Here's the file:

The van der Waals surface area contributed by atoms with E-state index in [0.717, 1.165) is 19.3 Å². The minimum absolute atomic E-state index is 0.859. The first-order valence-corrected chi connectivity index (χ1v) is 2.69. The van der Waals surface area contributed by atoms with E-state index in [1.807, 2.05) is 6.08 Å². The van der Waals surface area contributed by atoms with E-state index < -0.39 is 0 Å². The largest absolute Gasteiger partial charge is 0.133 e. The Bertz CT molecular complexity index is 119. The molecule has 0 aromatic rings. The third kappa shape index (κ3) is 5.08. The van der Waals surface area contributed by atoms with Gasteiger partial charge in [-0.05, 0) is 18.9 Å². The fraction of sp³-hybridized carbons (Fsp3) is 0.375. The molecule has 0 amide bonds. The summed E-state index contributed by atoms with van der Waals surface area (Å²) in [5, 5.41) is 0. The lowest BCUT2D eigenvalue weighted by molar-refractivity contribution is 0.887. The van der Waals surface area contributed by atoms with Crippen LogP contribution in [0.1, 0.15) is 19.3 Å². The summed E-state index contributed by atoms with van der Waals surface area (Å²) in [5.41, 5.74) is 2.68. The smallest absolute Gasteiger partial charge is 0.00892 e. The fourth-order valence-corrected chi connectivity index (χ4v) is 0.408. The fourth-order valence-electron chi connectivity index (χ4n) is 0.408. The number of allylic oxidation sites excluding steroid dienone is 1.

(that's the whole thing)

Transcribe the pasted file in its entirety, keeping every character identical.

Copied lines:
The van der Waals surface area contributed by atoms with E-state index in [0.717, 1.165) is 19.3 Å². The minimum absolute atomic E-state index is 0.859. The first-order valence-corrected chi connectivity index (χ1v) is 2.69. The van der Waals surface area contributed by atoms with E-state index in [1.807, 2.05) is 6.08 Å². The van der Waals surface area contributed by atoms with E-state index < -0.39 is 0 Å². The largest absolute Gasteiger partial charge is 0.133 e. The Bertz CT molecular complexity index is 119. The molecule has 0 aromatic rings. The third kappa shape index (κ3) is 5.08. The van der Waals surface area contributed by atoms with Gasteiger partial charge in [-0.05, 0) is 18.9 Å². The fraction of sp³-hybridized carbons (Fsp3) is 0.375. The molecule has 0 amide bonds. The summed E-state index contributed by atoms with van der Waals surface area (Å²) in [5, 5.41) is 0. The lowest BCUT2D eigenvalue weighted by molar-refractivity contribution is 0.887. The van der Waals surface area contributed by atoms with Crippen LogP contribution in [0.1, 0.15) is 19.3 Å². The summed E-state index contributed by atoms with van der Waals surface area (Å²) in [5.41, 5.74) is 2.68. The smallest absolute Gasteiger partial charge is 0.00892 e. The fourth-order valence-corrected chi connectivity index (χ4v) is 0.408. The fourth-order valence-electron chi connectivity index (χ4n) is 0.408. The number of allylic oxidation sites excluding steroid dienone is 1.